The three other types of stretching are variations on the previous five, but they’re still worth mentioning. The first, ballistic stretching, is one I’m sure we’re all familiar with. This is where those zombie walks fit in. It’s all about range of motion for this stretch, and as much of it as possible. You’ve seen swimmers like Michael Phelps swinging their arms around just before jumping in the pool; they’re performing ballistic stretches as a way to tell their muscles how big of a motion they should be executing. This one can get a little tricky, though: don’t start out your first day expecting to be able to kick your leg up to your head or swing your arms all over the place. It needs to be introduced gradually, through dynamic stretching first.
Micro-stretching and fast stretching are related, yet vary slightly in execution. Micro-stretching is a type of static stretch that focuses on relaxing the muscle being stretched. Doing a standing quad stretch, for example, is not as effective as the micro-stretch version laying down, which isolates the muscle because it no longer has to act as a stabilizer as it does when you’re standing. Fast stretching is also a form of static stretching, though at a lower intensity. As traditional static stretching should take place at an 8/10 intensity, fast stretching should occur at about a 3/10 for 10-15 seconds.
All of these are important components to well-rounded stretching routines, but they should be performed at different times relevant to your workout in order to be as effective as possible. Static, active, and dynamic stretching should be utilized before a workout, while ballistic can take place during the workout if you’re performing a movement that uses it. Basically slow movement before is your best bet for preventing injury and warming up. Immediately after a workout is the best time to try the proprioceptive neuromuscular facilitation movement and fast stretching, in order to cool down muscles faster without introducing too broad a range of motion to them. Though it’s often believed that after a workout is the best time to increase flexibility and range of motion, muscles are usually too warm and elastic, and won’t really retain stretching of any great intensity at that time. Then later on (think right before bed), it’s best to do some micro-stretching to prevent the muscles from getting too tight post-workout.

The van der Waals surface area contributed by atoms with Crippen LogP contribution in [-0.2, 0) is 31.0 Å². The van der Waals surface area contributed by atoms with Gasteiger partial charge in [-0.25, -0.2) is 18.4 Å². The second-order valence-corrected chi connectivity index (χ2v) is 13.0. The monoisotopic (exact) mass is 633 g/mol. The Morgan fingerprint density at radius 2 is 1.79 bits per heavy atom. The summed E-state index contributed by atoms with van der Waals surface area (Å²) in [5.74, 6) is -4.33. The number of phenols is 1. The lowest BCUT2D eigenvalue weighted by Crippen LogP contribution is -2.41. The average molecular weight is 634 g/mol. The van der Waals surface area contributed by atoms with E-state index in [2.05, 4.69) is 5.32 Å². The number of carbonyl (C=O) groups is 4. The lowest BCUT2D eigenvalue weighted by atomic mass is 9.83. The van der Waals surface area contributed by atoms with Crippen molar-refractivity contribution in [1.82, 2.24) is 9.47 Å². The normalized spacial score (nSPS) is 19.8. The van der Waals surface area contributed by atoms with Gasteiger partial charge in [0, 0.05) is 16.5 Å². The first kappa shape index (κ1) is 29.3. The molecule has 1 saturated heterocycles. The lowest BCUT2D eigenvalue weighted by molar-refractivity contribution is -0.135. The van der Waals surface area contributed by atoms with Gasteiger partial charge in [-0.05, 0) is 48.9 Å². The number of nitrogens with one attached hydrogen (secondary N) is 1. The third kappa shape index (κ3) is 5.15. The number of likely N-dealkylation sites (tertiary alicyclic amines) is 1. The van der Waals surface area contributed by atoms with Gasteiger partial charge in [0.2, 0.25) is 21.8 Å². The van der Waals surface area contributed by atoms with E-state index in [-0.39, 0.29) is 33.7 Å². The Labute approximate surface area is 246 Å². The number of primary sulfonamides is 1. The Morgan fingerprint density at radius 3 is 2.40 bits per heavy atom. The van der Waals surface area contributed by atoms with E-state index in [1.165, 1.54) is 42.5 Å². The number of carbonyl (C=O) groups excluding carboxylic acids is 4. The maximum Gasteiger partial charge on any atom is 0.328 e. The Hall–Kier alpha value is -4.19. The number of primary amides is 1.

Obviously performing all these types of stretches before and after a workout is a little ambitious, but it’s important to make sure you’re at least stretching before and after your workout, and preferably a few hours later too to keep your muscles loose. Any type of stretching is going to help improve your workouts, but hopefully now you have a better understanding of what you should be doing and when.
Do you have a regular stretching routine? What do you find most effective in warmups and cool-downs? Comment below.
ABOUT THE AUTHOR:
Stephanie HoltmanAs this is my first article for Caveman College, here’s a little about myself! I’m Steph, a junior studying Spanish Interpretation at University of Nebraska-Kearney (for the record, we’re not the Huskers). I started following a paleo lifestyle about a year ago, and I feel pretty awesome about it. It’s helped me accomplish my fitness goals in preparation for becoming an Officer in the Navy, and has allowed me the opportunity to reach out to other people and aid them in their diet and fitness journeys. I’ve also become an avid CrossFitter in the process, and am no longer afraid of my dorm’s kitchen. Some of my friends still think I’m a little strange for not wanting pizza every weekend during a movie/video game marathon, but I know I can outplay all of them in Ultimate Frisbee any day, and that’s worth it to me 🙂